As Canadians, we often like to thumb our noses at our neighbours to the south because of their apparent 'gun culture.'
That's especially true this week, after the Colarado movie theatre shooting that resulted in 12 dead and over 58 injured.
But compared to rest of the world we have our fair share of guns.
According to GunPolicy.org, a website hosted by the University of Sydney (Australia), the estimated total number of guns held by civilians in Canada is 9,950,000.
The website also notes that, with a ratio of 23.8 firearms per 100 people, Canada is the thirteenth highest gun-toting country in the world.
While the U.S. ranks the highest, by far, Canada's gun-to-population ratio is higher than countries such as England, Norway and even Kenya and Kuwait.
Granted, Canada does have strict firearm regulations compared to other countries.
According to a Statistics Canada report, firearm owners must undergo difficult screening provisions which include the completion of a multi-page form with a variety of questions concerning the applicant's personal and criminal history, personal references and a mandatory 28-day waiting period.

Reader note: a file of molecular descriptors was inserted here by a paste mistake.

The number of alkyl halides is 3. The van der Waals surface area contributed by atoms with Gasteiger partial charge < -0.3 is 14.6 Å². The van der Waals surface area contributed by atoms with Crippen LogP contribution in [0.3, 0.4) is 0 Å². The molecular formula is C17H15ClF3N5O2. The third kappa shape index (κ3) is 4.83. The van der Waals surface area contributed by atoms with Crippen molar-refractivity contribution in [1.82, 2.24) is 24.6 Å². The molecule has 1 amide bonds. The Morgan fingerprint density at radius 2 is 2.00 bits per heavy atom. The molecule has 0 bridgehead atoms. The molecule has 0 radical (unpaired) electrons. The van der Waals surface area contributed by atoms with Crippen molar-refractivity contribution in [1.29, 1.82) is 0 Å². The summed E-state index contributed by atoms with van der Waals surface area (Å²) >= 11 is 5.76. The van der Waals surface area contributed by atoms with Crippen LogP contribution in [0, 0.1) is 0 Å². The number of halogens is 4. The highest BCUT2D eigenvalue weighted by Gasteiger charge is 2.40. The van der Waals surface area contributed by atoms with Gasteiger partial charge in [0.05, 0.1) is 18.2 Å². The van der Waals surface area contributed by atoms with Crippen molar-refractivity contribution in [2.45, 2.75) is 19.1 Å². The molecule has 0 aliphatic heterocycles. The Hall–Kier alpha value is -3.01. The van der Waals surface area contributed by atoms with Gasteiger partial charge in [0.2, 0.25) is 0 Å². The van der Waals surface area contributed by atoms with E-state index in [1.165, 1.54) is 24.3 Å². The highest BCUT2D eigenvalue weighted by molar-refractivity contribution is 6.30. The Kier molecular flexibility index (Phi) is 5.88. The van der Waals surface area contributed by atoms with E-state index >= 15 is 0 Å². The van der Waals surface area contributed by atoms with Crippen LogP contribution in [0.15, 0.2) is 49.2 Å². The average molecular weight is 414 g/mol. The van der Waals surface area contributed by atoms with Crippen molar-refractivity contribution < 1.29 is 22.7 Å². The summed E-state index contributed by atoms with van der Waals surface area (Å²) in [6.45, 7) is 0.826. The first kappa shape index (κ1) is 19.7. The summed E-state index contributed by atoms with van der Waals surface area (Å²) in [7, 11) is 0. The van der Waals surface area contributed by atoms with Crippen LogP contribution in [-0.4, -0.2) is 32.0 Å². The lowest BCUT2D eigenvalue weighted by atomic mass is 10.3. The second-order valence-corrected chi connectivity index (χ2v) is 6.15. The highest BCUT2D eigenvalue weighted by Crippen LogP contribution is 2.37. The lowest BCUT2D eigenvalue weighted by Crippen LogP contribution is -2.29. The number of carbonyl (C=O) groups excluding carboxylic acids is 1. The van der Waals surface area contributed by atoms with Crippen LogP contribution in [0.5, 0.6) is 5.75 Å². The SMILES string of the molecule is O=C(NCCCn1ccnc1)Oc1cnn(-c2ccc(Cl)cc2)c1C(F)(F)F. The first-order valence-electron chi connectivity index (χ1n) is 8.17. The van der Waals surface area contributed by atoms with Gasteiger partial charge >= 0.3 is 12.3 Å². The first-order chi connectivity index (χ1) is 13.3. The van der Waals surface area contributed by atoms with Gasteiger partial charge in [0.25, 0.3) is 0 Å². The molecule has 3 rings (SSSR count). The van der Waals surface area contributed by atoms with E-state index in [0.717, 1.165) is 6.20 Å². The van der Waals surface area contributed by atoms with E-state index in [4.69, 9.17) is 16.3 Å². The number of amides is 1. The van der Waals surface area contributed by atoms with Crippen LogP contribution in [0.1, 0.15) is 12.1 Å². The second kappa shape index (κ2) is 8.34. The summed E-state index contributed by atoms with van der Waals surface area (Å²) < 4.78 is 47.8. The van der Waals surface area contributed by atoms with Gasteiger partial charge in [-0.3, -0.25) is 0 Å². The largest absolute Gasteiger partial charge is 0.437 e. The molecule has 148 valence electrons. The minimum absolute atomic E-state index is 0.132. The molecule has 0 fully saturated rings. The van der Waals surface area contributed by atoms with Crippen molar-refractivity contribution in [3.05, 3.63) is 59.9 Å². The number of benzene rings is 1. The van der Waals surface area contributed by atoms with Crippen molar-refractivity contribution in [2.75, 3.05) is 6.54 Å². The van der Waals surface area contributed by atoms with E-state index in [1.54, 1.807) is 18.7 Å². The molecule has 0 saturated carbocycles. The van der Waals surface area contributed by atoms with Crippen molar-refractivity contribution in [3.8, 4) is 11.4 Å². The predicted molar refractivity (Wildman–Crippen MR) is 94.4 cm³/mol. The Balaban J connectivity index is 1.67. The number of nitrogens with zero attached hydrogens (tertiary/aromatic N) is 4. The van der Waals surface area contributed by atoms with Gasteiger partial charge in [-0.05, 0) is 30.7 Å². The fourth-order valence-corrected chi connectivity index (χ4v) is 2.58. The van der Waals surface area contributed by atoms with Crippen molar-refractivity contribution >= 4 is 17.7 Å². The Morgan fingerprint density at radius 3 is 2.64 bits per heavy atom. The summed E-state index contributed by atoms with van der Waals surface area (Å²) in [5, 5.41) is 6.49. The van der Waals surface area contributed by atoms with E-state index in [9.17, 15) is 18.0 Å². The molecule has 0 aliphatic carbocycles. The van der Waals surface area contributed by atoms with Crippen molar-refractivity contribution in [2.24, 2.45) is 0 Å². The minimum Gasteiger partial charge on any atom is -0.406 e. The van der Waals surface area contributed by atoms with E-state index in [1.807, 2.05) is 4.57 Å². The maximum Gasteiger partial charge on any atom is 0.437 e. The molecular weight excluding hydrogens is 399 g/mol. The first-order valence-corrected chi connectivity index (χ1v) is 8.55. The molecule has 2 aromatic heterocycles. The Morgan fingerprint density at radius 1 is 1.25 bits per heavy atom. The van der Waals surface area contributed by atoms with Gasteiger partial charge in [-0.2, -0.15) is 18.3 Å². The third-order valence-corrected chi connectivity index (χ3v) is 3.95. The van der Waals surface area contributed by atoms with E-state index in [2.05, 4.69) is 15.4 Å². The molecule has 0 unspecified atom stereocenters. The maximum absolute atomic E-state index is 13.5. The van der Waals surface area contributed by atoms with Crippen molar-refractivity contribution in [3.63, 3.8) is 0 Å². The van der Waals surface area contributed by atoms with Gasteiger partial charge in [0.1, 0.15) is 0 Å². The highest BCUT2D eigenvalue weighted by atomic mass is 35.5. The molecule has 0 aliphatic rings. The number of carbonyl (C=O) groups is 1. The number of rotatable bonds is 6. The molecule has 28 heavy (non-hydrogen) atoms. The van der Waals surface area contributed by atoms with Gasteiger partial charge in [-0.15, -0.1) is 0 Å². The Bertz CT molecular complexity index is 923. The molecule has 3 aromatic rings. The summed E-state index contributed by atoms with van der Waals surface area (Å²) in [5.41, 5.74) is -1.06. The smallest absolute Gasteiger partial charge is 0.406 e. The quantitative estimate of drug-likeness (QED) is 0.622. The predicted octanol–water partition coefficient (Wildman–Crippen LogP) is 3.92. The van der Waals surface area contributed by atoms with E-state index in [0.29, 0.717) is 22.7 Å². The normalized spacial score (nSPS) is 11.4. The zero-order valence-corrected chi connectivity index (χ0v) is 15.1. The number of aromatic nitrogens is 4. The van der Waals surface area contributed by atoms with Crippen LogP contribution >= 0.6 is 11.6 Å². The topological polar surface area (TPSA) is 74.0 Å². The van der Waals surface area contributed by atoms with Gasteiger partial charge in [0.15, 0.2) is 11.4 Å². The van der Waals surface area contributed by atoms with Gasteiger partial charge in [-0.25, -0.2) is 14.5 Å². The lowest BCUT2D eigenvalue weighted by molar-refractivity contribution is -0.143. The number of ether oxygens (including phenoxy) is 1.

In the United States, most states don't have licensing or registration requirements for any type of firearm, including handguns, assault weapons and rifles/shotguns. Moreover, about three-quarters of all American states have provisions that grant ordinary citizens the "right to carry" a concealed weapon.
In spite of our comparatively tough rules, industry analysts say gun sales have increased in Canada since the 2008 recession by about 10 per cent per year.
After the federal long-gun registry was killed by the Conservatives this past spring, sporting shops saw a large increase in sales of both restricted firearms, handguns and non-restricted rifles and shotguns.
"We are also seeing an increase in firearms that have been brought into the used market, we had millions of long guns in Canada that were not in the system, and many decided to divest themselves of them once they no longer feared prosecution," Tony Bernardo, spokesman for the Canadian Shooting Sports Association told Sun News.
"More people are getting involved with shooting every year, there are gigantic increases in firearms permits, our instructor crews that do training are full every weekend in Canada."
When it comes to guns, we're not the United States, but we're no 'Disneyland' either.